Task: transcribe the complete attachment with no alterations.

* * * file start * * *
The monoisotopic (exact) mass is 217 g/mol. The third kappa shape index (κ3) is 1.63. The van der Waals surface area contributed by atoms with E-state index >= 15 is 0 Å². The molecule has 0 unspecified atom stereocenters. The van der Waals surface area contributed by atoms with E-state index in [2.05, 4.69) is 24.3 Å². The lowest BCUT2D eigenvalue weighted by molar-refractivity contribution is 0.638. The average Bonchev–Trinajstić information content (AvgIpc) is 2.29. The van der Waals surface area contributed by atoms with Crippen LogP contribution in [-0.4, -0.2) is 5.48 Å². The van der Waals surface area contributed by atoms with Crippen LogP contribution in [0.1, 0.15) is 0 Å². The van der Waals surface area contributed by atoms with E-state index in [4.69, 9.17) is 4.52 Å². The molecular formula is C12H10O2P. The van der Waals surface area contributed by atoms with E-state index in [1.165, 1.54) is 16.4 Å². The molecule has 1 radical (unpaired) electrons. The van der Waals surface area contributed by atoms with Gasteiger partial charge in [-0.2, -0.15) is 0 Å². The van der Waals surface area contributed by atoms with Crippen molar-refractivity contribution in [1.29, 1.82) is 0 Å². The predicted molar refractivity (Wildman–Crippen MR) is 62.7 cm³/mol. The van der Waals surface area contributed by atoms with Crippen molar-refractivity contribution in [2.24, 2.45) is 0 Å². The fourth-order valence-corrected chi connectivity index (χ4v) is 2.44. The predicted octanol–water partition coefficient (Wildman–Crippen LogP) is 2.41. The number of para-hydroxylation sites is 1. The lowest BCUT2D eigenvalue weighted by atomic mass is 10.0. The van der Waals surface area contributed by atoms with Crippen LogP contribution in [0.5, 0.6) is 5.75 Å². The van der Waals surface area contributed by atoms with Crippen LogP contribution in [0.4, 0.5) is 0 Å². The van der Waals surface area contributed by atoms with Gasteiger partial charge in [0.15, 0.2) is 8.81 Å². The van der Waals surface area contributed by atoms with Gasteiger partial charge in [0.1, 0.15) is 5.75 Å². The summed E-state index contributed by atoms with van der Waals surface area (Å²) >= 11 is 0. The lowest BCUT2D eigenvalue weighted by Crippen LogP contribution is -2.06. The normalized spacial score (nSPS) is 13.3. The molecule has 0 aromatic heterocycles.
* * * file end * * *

The monoisotopic (exact) mass is 217 g/mol. The third kappa shape index (κ3) is 1.63. The van der Waals surface area contributed by atoms with E-state index >= 15 is 0 Å². The molecule has 0 unspecified atom stereocenters. The van der Waals surface area contributed by atoms with E-state index in [2.05, 4.69) is 24.3 Å². The lowest BCUT2D eigenvalue weighted by molar-refractivity contribution is 0.638. The average Bonchev–Trinajstić information content (AvgIpc) is 2.29. The van der Waals surface area contributed by atoms with Crippen LogP contribution in [-0.4, -0.2) is 5.48 Å². The van der Waals surface area contributed by atoms with Crippen LogP contribution in [0.1, 0.15) is 0 Å². The van der Waals surface area contributed by atoms with E-state index in [4.69, 9.17) is 4.52 Å². The molecular formula is C12H10O2P. The van der Waals surface area contributed by atoms with E-state index in [1.165, 1.54) is 16.4 Å². The molecule has 1 radical (unpaired) electrons. The van der Waals surface area contributed by atoms with Gasteiger partial charge in [-0.2, -0.15) is 0 Å². The van der Waals surface area contributed by atoms with Crippen molar-refractivity contribution in [1.29, 1.82) is 0 Å². The predicted molar refractivity (Wildman–Crippen MR) is 62.7 cm³/mol. The van der Waals surface area contributed by atoms with Crippen molar-refractivity contribution in [2.24, 2.45) is 0 Å². The fourth-order valence-corrected chi connectivity index (χ4v) is 2.44. The predicted octanol–water partition coefficient (Wildman–Crippen LogP) is 2.41. The number of para-hydroxylation sites is 1. The lowest BCUT2D eigenvalue weighted by atomic mass is 10.0. The van der Waals surface area contributed by atoms with Crippen LogP contribution in [0.5, 0.6) is 5.75 Å². The van der Waals surface area contributed by atoms with Crippen LogP contribution in [0.4, 0.5) is 0 Å². The van der Waals surface area contributed by atoms with Gasteiger partial charge in [0.15, 0.2) is 8.81 Å². The van der Waals surface area contributed by atoms with Gasteiger partial charge in [0.1, 0.15) is 5.75 Å². The summed E-state index contributed by atoms with van der Waals surface area (Å²) >= 11 is 0. The lowest BCUT2D eigenvalue weighted by Crippen LogP contribution is -2.06. The normalized spacial score (nSPS) is 13.3. The molecule has 0 aromatic heterocycles.